Date of Award
Doctor of Philosophy
The world population is expected to hit 9 billion people by the year 2050. The need to efficiently and sustainably produce high quality nutritious food will be a key challenge for producers. Meat is a complete source of protein, B-vitamins, and other macronutrients, and a necessity for a balanced diet [1-2]. As the world population continues to grow and developing countries become more affluent, the demand for meat will increase. In order to efficiently and sustainably produce enough meat to satisfy the demand, research must be conducted to establish the biological differences between animals with differing feed efficiencies. It has long been established that traits such as breed, sex, age, and season (temperature) impact the ability of an animal to efficiently convert dietary energy to metabolic energy (ATP). However, these aforementioned factors do not explain all of the variations in efficiencies. These variations can be partly explained by calculating residual feed intake (RFI). The concept of RFI was developed to account for the difference between actual feed consumption and expected consumption given average daily gain  and backfat . A low RFI value would indicate the animal is more efficient in the converting dietary energy to metabolic energy than its contemporaries. Similarly an animal with a high RFI value would consume more than expected based on average daily gain and backfat.
To understand and improve efficiency in meat production, the molecular differences between high and low RFI animals need to be better characterized. One of the end products of the conversion of dietary energy to metabolic energy is ATP. ATP is the metabolic currency of the cell. The mitochondria, known as the "power house of the cell," generates up to 90% of ATP produced by the cell. The molecular make up of the mitochondria may impact the efficiency of an animal. Investigations into the electron transport chain and the protein profile of mitochondria may provide evidence for the observed differences in efficiencies from animals genetically selected from RFI.
The electron transport chain is responsible for the conversion of the metabolic products originating from the TCA cycle into an energy gradient that is used to synthesize ATP from ADP. Superoxide anions are a form of reactive oxygen species (ROS) that originate from electron transport. Superoxide anions can cause oxidative stress and damage to cells and proteins. Energy is required to repair this oxidative damage, potentially leading to the partitioning of dietary energy away from protein accretion and growth towards cellular repair and replacement. In addition to ROS damage, the protein profile of mitochondria may hold clues as to the overall molecular differences between animals genetically selected for high and low RFI. Changes in the abundance of proteins related to ATP production, antioxidant defenses, and cell rescue could provide clues for the observed differences in RFI. Our overall objective was to determine potential molecular differences in the mitochondria using pigs genetically selected for RFI status as a model.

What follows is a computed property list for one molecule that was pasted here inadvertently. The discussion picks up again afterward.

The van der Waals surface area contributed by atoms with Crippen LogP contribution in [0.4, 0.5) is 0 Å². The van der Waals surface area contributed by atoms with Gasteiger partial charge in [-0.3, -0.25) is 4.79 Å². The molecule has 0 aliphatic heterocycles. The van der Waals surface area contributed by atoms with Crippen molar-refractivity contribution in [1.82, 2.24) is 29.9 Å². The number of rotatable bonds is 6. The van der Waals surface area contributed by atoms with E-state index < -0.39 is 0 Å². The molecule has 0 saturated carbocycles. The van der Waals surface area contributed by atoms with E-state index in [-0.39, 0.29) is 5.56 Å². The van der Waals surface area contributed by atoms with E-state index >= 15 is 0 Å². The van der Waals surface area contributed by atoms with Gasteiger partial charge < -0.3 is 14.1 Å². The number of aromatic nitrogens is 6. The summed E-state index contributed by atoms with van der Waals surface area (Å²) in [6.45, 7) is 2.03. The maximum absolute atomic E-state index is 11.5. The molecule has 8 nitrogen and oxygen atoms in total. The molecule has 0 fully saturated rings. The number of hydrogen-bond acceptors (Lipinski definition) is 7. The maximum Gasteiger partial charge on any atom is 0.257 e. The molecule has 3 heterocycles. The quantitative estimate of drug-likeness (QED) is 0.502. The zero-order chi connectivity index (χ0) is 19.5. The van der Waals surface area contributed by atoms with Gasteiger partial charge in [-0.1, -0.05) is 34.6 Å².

Our data show there is a tissue specific increase in ROS production from the mitochondria in the less efficient, high RFI line. Coupled with the increase in ROS, proteins related to ATP production and cellular rescue were more abundant in the more efficient low RFI line. In addition to the data comparing RFI lines, a minimal difference in the protein profile was observed when animals separated by RFI phenotype irrespective of line.
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Judson Kyle Grubbs
Grubbs, Judson Kyle, "Protein profile and reactive oxygen species production in mitochondria from pigs divergently selected for residual feed intake" (2012). Graduate Theses and Dissertations. 12804.